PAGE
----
Job hunting is a painful task no matter where you live, and I’m well aware that the situation has been getting progressively worse as the years go on. Every country has been affected by the economic crises, the rising costs of living, and the lousy job market. But some of the stories that you hear about job hunting in Armenia are borderline crazy. No, like really crazy. When my classmates and I had freshly graduated and were on the prowl for new employment opportunities, we faced some of the most RIDICULOUS challenges imaginable. Whip out the popcorn, this will be fun. [100% based on true stories, I kid you not].
[disclaimer: this post is just for fun, please approach with a sense of humor, it is not meant to offend anyone]. We all remember how it was growing up, especially in high school, when people associate themselves with this or that “clique.” Back in the day it was simple to form a map of the cliques according to the seating arrangements at a high school cafeteria (Jocks here, Punks there, Emos in that section, Honor Roll Students over there, etc.) After a while living in Armenia I came to realize that people here can also be generally categorized into several distinct cliques (there are of course exceptions but bear with me on this). In fact I could picture the city of Yerevan as being one big high school cafeteria. In Armenian there is the multi-meaning phrase of դեմք ես or տիպ ես which literally translates into “you’re a face” or “you’re a type” but really it means is, “you’re something else.” This post will describe some of the Armenian դեմքեր – characters. Continue reading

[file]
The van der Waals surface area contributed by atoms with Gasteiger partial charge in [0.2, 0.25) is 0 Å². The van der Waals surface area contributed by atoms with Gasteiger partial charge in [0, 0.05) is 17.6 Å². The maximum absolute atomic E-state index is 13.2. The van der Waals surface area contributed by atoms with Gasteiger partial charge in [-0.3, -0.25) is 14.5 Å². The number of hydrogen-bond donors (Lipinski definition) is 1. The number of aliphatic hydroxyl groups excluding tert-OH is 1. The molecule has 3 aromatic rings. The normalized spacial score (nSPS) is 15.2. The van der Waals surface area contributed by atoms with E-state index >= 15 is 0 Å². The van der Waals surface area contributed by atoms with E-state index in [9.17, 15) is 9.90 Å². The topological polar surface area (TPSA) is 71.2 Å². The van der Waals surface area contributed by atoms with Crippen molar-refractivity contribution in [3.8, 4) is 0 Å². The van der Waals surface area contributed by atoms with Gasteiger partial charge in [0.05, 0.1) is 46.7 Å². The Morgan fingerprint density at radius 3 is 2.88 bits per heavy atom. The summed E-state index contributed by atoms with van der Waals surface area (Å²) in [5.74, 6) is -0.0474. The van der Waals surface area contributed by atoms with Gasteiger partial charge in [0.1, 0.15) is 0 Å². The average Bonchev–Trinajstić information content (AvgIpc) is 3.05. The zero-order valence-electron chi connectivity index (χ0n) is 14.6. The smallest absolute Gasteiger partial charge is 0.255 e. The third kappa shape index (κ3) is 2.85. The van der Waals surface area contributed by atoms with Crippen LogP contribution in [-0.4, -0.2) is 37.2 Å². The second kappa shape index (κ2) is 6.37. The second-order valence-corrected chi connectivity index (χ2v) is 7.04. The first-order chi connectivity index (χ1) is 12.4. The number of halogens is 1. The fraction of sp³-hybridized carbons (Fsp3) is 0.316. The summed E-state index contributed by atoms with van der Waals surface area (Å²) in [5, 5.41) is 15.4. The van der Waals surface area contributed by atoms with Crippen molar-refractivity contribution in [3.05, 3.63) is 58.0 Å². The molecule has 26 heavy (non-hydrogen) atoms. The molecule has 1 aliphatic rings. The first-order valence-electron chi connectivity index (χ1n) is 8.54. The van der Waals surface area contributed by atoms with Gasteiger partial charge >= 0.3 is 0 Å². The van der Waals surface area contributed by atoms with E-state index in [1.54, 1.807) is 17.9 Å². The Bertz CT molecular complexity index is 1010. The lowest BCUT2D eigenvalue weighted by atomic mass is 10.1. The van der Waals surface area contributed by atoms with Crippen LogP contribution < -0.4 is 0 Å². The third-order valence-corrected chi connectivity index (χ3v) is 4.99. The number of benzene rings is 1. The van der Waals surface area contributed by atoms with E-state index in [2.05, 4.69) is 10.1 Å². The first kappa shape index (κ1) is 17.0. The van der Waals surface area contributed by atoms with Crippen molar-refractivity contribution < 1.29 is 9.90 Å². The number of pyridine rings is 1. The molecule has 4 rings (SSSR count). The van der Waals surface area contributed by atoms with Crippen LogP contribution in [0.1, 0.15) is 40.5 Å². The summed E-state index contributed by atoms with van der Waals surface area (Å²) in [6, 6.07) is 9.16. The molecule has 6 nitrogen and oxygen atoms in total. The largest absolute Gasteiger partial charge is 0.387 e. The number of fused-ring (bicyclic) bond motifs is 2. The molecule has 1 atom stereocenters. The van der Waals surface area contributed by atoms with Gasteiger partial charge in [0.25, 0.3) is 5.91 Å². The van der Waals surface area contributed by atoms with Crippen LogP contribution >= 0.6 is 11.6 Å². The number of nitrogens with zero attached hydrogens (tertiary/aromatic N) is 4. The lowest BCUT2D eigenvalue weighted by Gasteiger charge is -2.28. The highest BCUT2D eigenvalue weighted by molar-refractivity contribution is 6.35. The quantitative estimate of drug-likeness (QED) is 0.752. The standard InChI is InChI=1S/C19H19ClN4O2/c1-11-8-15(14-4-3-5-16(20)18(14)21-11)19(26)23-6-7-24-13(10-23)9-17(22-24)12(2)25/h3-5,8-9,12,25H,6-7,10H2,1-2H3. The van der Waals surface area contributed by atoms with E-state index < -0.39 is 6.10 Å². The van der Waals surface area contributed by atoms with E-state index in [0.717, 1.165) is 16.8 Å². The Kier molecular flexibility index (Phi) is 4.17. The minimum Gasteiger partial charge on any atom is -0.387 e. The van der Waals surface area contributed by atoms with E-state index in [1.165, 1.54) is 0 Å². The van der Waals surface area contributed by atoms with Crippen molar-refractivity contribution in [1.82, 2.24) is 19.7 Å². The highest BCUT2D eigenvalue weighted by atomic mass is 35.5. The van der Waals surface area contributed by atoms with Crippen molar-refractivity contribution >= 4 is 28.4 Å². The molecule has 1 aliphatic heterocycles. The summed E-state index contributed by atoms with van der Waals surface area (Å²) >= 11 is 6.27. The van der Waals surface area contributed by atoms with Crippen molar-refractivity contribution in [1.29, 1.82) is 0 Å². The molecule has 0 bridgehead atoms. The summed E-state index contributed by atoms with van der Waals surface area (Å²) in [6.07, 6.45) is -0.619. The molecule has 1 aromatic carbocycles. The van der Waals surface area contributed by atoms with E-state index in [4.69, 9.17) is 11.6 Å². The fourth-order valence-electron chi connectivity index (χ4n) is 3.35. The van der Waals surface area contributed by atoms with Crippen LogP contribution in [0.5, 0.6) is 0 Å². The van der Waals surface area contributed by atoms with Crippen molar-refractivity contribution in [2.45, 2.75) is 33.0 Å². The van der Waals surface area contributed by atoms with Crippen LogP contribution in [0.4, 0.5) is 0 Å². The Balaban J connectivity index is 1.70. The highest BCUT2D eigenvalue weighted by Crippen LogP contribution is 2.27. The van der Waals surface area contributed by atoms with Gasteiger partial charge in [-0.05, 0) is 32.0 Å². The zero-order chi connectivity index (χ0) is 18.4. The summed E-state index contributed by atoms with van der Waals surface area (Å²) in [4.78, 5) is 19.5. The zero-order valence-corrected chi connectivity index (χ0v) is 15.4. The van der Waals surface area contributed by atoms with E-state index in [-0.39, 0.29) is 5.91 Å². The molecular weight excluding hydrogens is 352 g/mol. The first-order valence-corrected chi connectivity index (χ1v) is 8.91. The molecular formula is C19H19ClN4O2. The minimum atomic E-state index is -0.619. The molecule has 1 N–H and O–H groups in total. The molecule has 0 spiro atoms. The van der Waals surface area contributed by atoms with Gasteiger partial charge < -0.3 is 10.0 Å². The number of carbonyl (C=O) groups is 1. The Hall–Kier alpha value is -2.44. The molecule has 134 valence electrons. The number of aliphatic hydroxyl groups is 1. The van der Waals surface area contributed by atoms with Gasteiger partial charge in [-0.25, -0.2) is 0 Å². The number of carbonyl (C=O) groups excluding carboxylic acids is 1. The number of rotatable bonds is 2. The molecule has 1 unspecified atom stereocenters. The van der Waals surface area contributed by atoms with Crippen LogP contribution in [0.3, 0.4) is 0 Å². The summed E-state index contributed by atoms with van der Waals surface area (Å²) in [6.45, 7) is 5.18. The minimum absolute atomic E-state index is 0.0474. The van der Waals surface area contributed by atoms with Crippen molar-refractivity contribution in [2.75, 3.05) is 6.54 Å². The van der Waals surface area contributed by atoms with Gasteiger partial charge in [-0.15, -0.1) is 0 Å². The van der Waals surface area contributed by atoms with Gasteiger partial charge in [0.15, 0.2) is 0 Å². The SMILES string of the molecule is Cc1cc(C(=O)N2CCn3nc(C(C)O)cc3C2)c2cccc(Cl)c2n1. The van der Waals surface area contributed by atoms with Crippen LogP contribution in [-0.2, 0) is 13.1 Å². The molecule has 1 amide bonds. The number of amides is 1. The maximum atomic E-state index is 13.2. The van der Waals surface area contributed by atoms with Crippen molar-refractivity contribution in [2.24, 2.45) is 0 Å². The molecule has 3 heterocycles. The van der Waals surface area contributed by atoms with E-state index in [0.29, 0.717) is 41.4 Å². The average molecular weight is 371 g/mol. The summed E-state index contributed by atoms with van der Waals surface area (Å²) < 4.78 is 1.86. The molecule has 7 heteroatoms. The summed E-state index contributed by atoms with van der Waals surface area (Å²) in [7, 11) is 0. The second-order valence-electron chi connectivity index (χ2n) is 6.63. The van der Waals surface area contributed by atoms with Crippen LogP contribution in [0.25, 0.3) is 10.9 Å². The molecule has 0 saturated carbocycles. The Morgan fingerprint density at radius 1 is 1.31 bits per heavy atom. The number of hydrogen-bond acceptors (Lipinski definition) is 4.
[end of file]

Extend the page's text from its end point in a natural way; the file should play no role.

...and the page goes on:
Armenians are romantic. For a realist like me, sometimes it’s kind of nauseating. Strong believers of love at first sight. Poems written to sweep their beloved off their feet. Dates including chatting over tea and cake at any of the number of cafes in Yerevan then taking a stroll in the park, with flowers, balloons and cotton candy. Funnily enough, if you ask a local Armenian if they are romantic, they’d never admit it, nor do they think that their peers are. But having grown up in the world of Massholes, my perspective begs to differ. Welcome to the world of Armenian romance. Stay in Armenia long enough and it WILL rub off on you, and your initial reactions of eye-rolling will become reactions of “awwww.” I should know. Continue reading